Instead of caving, use these 14 tips and tricks to resist bad spending habits so you can save more money.
4. Don’t buy anything that can’t be returned.
Sometimes the most tempting purchases are the ones you can’t return. Like a super low final clearance price online that you think is too good to pass up. Sometimes there’s a reason a marked-down item hasn’t sold well, like not fitting well or being different from the picture.
We’ve all experienced how terrible it is to regret buying something you can’t return. At least buying something you regret that you can return allows you to undo the damage once you come to your senses.
See also: How to Get Out of Debt Fast
5. Reevaluate what you already own.
Sometimes paring down is the key to figuring out what you really use so you can find more satisfaction in those items instead of accumulating more.
If you’re a compulsive shopper, you probably have a lot of stuff, such as a closet full of clothes or a garage full of gadgets. So, instead of buying the next item that you probably don’t need, reevaluate what you already have.
Sometimes paring down is the key to figuring out what you really use so you can find more satisfaction in those items instead of accumulating more. I’m a big believer in buying fewer, better quality things.
Another strategy is to organize your belongings in better ways so it’s easy to see what you have. I really enjoyed arranging my closet and kitchen using the method made famous by Marie Kondo. Her techniques and mindset for approaching clutter have become a global phenomenon.
Check out her best-selling books The Life-Changing Magic of Tidying Up: The Japanese Art of Decluttering and Organizing and Spark Joy: An Illustrated Master Class on the Art of Organizing and Tidying Up.
6. Plan your splurges.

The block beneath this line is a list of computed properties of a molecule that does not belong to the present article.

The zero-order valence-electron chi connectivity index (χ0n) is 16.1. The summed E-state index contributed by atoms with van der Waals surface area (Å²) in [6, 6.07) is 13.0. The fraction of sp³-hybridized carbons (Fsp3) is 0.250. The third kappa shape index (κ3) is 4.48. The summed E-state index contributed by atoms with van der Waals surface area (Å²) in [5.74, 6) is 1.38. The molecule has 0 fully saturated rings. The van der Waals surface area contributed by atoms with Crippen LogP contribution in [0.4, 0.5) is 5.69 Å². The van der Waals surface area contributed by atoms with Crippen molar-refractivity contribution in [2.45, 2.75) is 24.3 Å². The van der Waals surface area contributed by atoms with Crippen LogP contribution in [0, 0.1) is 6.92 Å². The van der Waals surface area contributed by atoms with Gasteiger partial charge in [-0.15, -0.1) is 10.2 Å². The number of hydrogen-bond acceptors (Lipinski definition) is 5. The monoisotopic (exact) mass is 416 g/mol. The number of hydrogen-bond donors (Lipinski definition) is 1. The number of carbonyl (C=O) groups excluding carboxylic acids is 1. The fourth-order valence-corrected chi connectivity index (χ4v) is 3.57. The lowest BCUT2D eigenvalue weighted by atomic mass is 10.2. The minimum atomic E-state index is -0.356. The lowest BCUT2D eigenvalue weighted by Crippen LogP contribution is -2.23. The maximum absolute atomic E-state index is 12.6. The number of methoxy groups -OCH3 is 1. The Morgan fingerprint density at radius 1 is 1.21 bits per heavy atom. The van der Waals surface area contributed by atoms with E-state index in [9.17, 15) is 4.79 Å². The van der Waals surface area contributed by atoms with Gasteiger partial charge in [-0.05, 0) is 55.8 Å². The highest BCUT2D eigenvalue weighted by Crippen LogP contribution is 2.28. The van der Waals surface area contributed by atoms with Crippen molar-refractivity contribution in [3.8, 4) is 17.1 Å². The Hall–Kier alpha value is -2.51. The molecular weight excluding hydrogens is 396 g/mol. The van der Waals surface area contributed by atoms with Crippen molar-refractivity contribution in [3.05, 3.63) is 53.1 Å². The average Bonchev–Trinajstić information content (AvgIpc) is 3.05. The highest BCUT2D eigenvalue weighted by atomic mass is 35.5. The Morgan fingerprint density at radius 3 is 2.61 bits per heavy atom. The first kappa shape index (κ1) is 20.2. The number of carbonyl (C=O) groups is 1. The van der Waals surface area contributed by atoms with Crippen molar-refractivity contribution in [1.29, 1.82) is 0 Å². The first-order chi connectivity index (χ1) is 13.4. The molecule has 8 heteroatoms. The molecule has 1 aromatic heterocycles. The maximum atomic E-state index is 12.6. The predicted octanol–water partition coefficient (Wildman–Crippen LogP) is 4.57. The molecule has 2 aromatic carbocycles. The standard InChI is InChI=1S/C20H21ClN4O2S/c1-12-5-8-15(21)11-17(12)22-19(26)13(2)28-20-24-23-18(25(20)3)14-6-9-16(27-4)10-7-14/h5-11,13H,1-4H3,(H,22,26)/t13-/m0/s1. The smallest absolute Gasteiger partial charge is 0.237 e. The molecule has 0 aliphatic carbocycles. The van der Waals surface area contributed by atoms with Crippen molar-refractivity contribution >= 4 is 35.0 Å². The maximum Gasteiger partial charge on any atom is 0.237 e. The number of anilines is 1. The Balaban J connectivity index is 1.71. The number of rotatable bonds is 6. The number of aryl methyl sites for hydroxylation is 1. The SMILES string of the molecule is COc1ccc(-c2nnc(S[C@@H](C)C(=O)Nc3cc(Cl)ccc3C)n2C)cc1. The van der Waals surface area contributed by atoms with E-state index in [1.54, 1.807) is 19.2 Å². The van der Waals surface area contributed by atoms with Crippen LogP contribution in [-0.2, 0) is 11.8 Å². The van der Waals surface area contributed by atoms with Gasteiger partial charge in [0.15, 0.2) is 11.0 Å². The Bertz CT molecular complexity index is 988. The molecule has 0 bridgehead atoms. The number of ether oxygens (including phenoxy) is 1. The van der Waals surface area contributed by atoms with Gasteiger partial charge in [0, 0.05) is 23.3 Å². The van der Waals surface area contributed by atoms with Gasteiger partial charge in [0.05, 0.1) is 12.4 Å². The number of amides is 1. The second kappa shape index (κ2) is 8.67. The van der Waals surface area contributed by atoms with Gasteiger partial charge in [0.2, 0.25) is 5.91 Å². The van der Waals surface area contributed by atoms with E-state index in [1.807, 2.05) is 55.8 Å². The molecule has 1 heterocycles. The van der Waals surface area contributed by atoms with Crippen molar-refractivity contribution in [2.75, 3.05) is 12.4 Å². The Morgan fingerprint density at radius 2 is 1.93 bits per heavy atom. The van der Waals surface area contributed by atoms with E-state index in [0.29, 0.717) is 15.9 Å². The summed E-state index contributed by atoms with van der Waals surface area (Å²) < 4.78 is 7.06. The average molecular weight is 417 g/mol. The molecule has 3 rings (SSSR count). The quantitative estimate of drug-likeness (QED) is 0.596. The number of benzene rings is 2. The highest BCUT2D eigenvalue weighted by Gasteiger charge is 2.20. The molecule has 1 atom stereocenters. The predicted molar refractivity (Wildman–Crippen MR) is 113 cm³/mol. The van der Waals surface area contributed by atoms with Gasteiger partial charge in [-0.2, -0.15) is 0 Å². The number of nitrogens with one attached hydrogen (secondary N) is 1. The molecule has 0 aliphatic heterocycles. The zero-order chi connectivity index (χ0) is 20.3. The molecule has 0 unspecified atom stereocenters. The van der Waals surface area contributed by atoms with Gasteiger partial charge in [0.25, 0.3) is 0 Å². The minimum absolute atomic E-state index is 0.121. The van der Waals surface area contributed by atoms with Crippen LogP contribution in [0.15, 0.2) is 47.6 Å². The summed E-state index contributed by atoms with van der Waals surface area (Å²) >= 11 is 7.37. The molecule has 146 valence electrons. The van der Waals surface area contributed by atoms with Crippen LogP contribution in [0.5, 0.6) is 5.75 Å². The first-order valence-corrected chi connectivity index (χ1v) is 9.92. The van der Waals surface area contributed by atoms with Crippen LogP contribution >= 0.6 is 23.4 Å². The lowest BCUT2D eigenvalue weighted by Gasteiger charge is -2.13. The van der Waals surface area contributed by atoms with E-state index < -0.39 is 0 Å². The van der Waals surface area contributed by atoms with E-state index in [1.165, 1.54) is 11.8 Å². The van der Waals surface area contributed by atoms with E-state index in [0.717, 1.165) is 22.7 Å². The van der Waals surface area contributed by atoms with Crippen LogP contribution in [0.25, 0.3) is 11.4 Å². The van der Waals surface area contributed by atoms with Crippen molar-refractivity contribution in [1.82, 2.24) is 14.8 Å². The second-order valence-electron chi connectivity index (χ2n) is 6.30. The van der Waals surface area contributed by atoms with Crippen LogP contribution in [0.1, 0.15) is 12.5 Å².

If you’re exceptionally prone to impulse purchases, trying to eliminate them altogether may be pointless. Instead, give yourself permission to make smaller purchases on a regular basis.
If you plan for one new inexpensive item a month, or a relatively expensive treat once a quarter, that can keep you from random binge buying. Setting aside a small amount of your budget as an impulse fund can give you a manageable and responsible outlet for spontaneous purchases.
7. Give yourself a no-spending challenge.
Set up a personal challenge that cuts impulse spending over a set amount of time. For instance, you might:
- Only buy essentials (such as groceries, housing, utilities, and insurance) for an entire month.
- Cook at home every day for a month instead of eating out.
- Not buy any new clothes for 60 days.
- Wait at least 24 hours before buying anything more expensive than a certain dollar amount.
Turning no-spend days into a game can make them easier to sustain and help you clearly identify spending triggers, such as surfing the web for clothes or dining out too frequently. If cutting all frivolous spending is too intense, identify specific categories that cause you trouble, such as shoes or expensive cocktails, and cut them out during a period.
Turning no-spend days into a game can make them easier to sustain and help you clearly identify spending triggers, such as surfing the web for clothes or dining out too frequently.
Also put reminders of your challenge in strategic places, like a sticky note in your wallet or on your credit cards. If you slip up, just resume the challenge right away. You might even impose a good-cause penalty, such as matching any slip-ups as donations to your favorite charity.
8. Unsubscribe from retail newsletters.
The next time you see a retail newsletter in your email inbox with a tempting promotion or sale, look for the unsubscribe link at the bottom and break the cycle. Something you just happen to see on sale that you don’t really need doesn’t save money—it just hurts your financial life.
What’s out of sight will be out of mind. That’s one less way to spend money compulsively.